Designing Home-Based Palliative Care for Sustainability

By Jeanne Sheils Twohig, MPA

This is part two of a two-part blog series in which Jeanne provides highlights from CAPC’s home-based palliative care interview series. Important elements of program design are discussed in detail, including the demonstrating program value, addressing financial health, and attaining sustainability. If you missed part one, you can read it here.


CAPC sought input from the field about challenges that health care entities face when designing and developing sustainable home-based palliative care (HBPC) programs, and to gather input on what’s needed to bring HBPC to scale. With funding from the Cambia Health Foundation, CAPC interviewed program leaders representing a diverse array of HBPC programs. We’re sharing highlights below.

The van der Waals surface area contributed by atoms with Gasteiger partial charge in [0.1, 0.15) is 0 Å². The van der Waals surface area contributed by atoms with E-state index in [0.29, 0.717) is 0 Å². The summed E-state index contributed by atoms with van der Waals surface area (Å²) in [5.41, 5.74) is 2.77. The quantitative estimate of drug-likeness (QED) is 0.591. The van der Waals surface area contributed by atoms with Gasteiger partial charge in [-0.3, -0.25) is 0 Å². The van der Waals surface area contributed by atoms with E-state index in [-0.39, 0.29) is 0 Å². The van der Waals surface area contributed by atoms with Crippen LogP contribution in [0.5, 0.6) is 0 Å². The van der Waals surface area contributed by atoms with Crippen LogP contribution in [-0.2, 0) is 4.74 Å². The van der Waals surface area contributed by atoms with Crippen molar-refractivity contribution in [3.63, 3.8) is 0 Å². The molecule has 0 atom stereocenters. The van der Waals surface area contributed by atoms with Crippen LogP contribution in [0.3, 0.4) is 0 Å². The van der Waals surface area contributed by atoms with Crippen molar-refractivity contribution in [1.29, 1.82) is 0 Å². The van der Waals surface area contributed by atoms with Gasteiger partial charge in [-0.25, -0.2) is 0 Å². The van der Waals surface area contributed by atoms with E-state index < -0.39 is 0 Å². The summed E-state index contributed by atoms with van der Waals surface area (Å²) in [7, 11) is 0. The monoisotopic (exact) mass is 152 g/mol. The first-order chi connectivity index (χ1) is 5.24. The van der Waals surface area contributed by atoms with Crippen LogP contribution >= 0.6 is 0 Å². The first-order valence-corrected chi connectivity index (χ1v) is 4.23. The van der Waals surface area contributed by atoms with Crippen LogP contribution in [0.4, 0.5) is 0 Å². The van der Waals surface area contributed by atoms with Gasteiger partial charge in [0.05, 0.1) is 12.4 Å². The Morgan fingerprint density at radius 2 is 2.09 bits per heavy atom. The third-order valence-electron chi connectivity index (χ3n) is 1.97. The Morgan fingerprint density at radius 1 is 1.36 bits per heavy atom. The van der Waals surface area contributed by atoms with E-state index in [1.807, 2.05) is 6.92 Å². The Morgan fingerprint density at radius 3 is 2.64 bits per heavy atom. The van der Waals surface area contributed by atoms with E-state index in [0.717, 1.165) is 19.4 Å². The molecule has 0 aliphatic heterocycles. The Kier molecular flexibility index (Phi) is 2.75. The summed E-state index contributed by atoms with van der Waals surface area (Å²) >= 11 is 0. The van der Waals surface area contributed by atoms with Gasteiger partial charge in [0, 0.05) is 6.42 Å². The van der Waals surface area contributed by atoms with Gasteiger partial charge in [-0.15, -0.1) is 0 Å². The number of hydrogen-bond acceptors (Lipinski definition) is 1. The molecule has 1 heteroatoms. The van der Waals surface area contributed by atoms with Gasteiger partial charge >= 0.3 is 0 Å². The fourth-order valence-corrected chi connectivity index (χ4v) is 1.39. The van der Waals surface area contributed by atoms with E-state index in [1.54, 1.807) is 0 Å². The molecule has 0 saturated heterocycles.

Embedding Practices That Lead to Quality Care

Challenges

  • Many HBPC programs are unaware of existing quality standards, such as the National Consensus Project (NCP) Clinical Practice Guidelines for Quality Palliative Care, which outlines core domains of high quality services.
  • Lack of clarity about whether national palliative care standards apply to HBPC means that programs attempt to measure and convey their value without consensus on standards.
  • Lack of understanding about what quality HBPC encompasses makes it difficult for programs to convey their value to—and form partnerships with—payers.